Bristol diesel ban considered in air quality proposal
Plans to improve air quality in Bristol could see all diesel cars banned from a central area between 07:00 and 15:00.
It is one of two options being considered by the city council to reduce pollution.
The second looks at running a clean air zone in the most polluted areas which would see charges for buses, taxis, light goods and heavy goods vehicles.
The city has already twice missed government deadlines for providing details of a clean air zone.
The authority is considering a local scrappage scheme, improvements to buses and taxis and local traffic interventions in the most polluting areas,
These could see another bus lane on the M32, a targeted diesel ban on the highway past the Bristol Royal Infirmary and a charging scheme for polluting buses, taxis, light goods and heavy goods vehicles.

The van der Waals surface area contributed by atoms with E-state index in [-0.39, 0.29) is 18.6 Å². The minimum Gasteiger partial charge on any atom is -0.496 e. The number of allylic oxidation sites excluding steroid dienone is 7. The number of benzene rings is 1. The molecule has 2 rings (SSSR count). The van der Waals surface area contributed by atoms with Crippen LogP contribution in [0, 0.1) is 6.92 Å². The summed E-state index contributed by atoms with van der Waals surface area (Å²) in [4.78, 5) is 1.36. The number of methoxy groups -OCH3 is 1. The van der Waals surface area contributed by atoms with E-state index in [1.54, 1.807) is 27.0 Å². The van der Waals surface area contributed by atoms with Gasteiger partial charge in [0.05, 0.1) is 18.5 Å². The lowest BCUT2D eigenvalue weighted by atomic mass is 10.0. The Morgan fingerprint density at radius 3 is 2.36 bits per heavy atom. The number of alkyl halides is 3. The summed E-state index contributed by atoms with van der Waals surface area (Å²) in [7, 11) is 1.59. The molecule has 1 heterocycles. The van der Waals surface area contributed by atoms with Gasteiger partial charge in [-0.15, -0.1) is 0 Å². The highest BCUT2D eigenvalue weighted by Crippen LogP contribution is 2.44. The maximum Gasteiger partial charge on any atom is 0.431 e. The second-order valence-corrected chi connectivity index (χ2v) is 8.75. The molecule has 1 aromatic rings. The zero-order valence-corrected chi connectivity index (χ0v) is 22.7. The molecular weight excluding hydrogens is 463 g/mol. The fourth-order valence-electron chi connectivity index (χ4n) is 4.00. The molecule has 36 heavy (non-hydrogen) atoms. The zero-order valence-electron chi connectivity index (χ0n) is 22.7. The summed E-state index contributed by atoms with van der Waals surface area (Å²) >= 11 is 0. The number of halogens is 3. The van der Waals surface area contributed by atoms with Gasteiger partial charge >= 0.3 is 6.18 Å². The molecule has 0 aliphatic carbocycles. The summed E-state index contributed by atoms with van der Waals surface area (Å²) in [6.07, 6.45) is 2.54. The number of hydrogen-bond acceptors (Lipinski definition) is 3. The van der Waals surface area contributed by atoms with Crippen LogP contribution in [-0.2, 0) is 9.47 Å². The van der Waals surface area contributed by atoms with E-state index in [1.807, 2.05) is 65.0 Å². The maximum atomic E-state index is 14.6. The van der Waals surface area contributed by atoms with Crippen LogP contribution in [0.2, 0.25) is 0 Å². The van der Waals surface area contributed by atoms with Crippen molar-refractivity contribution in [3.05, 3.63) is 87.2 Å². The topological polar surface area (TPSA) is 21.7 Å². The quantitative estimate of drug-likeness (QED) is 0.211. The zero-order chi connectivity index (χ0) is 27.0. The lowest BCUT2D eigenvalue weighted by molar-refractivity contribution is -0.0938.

But these measures would not include charging the owners of private cars.
Mayor Marvin Rees said any measures must make sure "environmental and social justice go hand in hand".
"These latest proposals could strike the right balance by targeting the most polluting vehicles within specific classes of vehicle and by considering a dedicated area outside our central Bristol hospitals, including the children's hospital, where we want to protect those most vulnerable to pollution."
The plans will be put out to public consultation for six weeks from 1 July.
Earlier this year Bristol's Green Party suggested the city should have a congestion charge for non-residents.